1260 AD: Josseran Sarrazini is a man divided in his soul. A Christian Knight Templar haunted by a shameful past, he hopes to find redemption in a dangerous crusade: a journey from Palestine to Xanadu, to form a crucial allegiance against the Saracens at the legendary court of Kubilai Khan - the seat of the Mongol Empire. Instead he finds the solace he seeks in a warrior-princess from a heathen tribe. Beautiful and ferocious, Khutelun is a Tartar, a nomadic rider of the Mongolian steppe. Although their union is utterly impossible, she will find in Josseran what she cannot find in one of her own. Parched by desert winds, pursued by Saracen hordes, and now tormented by a passion he cannot control, Josseran must abandon Khutelun if he is to complete his journey and save his soul. Worse, he must travel with William, a Dominican friar of fearsome zeal who longs for matyrdom, but whose life Josseran is sworn to protect. And worse yet, he will arrive in Xanadu just as the greatest empire in human history plunges into civil war. Winding through the plains of Palestine and over the high mountains of the Hindu Kush, from the empty wastes of the Taklimakan desert to the golden palaces of China, Silk Road weaves a spellbinding story of sin, desire, conflict and human frailty onto the vast tapestry of the medieval orient.
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First, a confession. I got something wrong.
In my defence, I spent a year of my life and travelled fivethousand miles doing the research for SILK ROAD and the book is a hundred and fifty thousand wordslong.
But yes, on page 164, I made a mistake.
I found out when a reader sent me this email:
"I started reading Silk Road a couple of days back and wasenjoying it very much, just as I had enjoyed one of your other books.
However, when I reached Page 164 I found these words:"...green fields planted with tomatoes and aubergines..." I don't know aboutaubergines but I do know, as do mostpeople, [my italics] that tomatoes were not introduced to European cuisine,let alone further east, until the 16th century ...
Until I saw these words I had been impressed by the breadthand quality of your research but this is such a basic mistake that I just don'tfeel I can read on - it's not possible to enjoy an historical novel once onerealizes that the facts can't be trusted. I thought I'd point this out so thatthe mistake can be amended in future printings."
So there you have it. The case for the prosecution rests.
I have admitted my guilt and have taken to my bare back withchains. I leave on pilgrimage to Santiago de Compostela within the week.
I don't know how this one got through. I spent a yearresearching SILK ROAD, paying close attention - among many other subjects - toTatar politics and dynastic succession after the death of Chinggis Khan, theNestorian church, shamanism among the nomadic tribes of the steppes, Crusaderpolitics, the topography of Shang-tu, (a city that long ago ceased to exist) ...shall I go on? The list is endless. None of it was easy.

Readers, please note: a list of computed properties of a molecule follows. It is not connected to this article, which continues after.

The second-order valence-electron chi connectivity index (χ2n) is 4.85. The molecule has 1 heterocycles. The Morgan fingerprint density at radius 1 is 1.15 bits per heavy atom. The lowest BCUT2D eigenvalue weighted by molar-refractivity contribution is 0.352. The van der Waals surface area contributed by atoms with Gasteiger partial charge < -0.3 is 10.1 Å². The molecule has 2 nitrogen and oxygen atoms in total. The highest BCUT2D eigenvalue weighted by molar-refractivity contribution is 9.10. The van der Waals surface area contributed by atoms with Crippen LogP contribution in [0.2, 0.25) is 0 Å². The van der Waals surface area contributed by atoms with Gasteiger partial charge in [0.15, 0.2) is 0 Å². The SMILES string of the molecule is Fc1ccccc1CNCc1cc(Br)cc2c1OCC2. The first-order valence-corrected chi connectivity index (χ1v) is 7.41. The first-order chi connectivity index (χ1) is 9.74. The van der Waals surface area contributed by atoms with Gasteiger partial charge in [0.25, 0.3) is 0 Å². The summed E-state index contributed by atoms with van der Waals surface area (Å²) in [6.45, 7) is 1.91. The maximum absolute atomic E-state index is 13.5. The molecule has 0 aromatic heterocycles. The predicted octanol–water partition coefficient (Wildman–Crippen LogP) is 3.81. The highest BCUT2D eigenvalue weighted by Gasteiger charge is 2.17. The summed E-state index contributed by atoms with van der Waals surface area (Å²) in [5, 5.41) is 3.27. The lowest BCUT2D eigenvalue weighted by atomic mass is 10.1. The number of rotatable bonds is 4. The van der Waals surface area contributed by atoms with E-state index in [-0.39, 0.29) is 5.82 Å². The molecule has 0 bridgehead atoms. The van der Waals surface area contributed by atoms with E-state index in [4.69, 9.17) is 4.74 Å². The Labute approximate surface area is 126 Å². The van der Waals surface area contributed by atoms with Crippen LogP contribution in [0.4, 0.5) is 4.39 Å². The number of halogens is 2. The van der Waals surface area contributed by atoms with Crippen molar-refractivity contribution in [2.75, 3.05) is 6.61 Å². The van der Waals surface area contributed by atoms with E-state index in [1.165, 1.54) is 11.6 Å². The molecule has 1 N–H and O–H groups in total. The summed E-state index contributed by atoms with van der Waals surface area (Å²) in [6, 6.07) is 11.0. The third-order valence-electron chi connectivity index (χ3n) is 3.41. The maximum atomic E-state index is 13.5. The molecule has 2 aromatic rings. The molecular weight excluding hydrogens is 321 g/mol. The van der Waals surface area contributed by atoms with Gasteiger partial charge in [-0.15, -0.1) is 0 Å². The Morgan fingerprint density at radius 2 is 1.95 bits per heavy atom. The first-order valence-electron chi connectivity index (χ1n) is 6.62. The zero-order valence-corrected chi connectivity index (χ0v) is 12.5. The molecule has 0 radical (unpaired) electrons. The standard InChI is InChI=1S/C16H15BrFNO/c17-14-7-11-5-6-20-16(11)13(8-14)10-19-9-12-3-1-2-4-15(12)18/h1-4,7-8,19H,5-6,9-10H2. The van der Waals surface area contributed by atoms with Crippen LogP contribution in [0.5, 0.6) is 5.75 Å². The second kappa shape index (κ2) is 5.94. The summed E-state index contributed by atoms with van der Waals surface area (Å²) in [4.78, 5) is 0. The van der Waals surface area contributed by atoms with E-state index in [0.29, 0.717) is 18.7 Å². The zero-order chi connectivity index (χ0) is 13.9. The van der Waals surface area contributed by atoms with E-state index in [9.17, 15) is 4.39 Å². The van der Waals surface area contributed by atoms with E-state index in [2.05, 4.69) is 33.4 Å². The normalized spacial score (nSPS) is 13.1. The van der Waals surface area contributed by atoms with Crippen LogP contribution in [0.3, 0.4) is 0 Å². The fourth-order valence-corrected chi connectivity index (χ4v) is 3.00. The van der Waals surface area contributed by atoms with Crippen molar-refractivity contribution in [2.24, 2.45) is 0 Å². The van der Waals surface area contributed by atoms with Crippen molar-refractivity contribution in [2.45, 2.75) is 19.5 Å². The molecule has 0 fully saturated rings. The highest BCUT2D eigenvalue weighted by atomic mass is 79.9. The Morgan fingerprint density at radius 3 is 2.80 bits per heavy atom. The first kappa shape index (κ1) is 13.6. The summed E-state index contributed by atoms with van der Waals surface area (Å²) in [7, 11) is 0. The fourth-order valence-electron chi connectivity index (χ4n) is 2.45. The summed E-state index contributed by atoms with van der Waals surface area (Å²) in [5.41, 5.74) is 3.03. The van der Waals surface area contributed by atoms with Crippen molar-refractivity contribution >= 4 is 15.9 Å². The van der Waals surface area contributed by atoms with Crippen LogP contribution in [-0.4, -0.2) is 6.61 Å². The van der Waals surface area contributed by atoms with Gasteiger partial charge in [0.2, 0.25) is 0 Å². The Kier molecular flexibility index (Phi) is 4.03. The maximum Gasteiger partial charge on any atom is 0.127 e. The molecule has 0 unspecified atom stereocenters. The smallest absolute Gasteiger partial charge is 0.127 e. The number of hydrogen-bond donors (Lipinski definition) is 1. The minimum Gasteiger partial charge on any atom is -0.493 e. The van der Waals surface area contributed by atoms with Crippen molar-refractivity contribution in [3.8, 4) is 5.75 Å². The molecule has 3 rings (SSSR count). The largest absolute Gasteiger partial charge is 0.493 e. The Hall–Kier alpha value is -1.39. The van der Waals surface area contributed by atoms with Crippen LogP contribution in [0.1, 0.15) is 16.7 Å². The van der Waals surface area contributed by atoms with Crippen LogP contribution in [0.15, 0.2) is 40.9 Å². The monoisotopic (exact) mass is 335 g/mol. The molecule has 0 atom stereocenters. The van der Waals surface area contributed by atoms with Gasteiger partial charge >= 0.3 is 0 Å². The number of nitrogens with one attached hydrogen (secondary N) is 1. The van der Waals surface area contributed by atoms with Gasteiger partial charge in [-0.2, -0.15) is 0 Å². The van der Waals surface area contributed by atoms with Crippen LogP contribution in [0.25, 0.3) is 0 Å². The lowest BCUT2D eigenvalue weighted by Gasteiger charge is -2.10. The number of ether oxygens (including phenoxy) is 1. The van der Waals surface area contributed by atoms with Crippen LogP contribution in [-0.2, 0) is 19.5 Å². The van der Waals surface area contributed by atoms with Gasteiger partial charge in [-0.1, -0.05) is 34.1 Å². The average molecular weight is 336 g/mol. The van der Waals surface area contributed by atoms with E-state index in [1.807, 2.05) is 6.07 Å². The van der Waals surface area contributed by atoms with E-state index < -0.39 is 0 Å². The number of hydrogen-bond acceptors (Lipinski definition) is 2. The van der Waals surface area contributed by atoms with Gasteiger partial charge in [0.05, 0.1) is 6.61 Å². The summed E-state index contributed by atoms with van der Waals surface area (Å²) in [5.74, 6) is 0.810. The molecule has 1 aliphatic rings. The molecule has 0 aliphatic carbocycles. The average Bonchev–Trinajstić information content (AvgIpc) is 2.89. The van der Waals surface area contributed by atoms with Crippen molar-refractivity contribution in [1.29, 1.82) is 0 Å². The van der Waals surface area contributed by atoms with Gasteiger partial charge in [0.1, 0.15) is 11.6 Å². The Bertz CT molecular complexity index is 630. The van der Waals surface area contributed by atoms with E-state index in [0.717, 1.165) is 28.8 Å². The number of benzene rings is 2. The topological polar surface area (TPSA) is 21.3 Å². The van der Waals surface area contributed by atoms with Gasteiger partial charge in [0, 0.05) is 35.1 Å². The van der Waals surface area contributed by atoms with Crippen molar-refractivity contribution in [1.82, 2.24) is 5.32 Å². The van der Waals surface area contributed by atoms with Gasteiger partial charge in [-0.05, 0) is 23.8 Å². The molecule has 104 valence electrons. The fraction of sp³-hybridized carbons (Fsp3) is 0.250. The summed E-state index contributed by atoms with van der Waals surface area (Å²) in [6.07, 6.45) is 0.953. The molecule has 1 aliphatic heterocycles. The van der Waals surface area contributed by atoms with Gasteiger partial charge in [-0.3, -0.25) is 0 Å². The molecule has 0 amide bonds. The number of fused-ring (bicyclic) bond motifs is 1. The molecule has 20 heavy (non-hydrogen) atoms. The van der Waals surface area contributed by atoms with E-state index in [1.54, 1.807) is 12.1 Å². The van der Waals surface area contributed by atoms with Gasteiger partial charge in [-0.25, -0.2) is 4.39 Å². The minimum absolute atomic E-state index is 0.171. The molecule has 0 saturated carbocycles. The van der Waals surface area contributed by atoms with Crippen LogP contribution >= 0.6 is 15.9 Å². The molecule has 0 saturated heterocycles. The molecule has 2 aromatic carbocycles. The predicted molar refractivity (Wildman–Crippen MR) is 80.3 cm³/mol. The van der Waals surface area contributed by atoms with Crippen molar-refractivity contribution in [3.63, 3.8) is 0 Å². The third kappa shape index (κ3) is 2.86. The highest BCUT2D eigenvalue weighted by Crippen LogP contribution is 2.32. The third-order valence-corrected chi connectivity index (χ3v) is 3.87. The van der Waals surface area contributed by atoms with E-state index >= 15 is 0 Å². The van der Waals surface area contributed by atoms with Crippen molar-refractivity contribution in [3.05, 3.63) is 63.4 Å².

But yes, I do very occasionally make mistakes.
I call for the defence Ken Follett, whose eleven hundredpage epic The Pillars of the Earth has rightfully been lauded as a masterpiece forits exhaustive historical research also contains ... hush my mouth ... errors.
For example, the many encounters across social classesdepicted in the book are unlikely - as the nobility spoke Norman French and thelower classes didn't. Sugar - which is mentioned several times - was notavailable in England then. A priory storeroom contained hops - but hops werenot used for food production until centuries later.
(But as far as I can ascertain he was spot on about tomatoes- 1-0 to Ken there.)
What galls me most is that researching SILK ROAD nearly costme my life.
Reaching the Mogao caves near Dunhuang, for example, meantrenting a Chinese four wheel drive and a driver and taking a day's drive intothe mountains north of the Taklimakan in far western China.
Just as we got back to Dunhuang the steering rod broke andthe car slewed off the road. Five minutes earlier we were driving along anescarpment; the slewing would not have been into a ditch but off a hair pinbend and down a five hundred metre cliff .
Perhaps our fall would have been cushioned by that tomatofield I saw at the bottom.
That research trip was some of the most uncomfortable travellingI've done in my life. I'll tell you about it some time; the projectilevomiting, the three puppies and the two men sharing the sleeper bed above mine,all those forty eight hour bus journeys ... I think I might have mentioned some of these things on my web page.
I didn't list that as part of my bibliography or my sources.I love a bit of adventure. But I naively expect the trouble I go to will earnme just a little bit of leeway with vegetables.
Sorry - fruit.
The mistake has been amended in all online versions, I'mpleased to say. And I hope it wouldn't stop you reading it anyway, it's one ofmy favourite books. The fiery Tatar princess, Khutelun; the Dominican friar,William, who everyone loves to hate; and the wry and prickly JosseranSarrazini, what Russel Crowe would be like if he had a sense of humour.
Born in the north of London, Colin drove cabs and played guitar in dark bars and rough pubs before joining an advertising agency. He then worked as a television and radio scriptwriter, and as a freelance journalist. He has been a full time novelist for the last twenty years with his work so far translated into seventeen languages.
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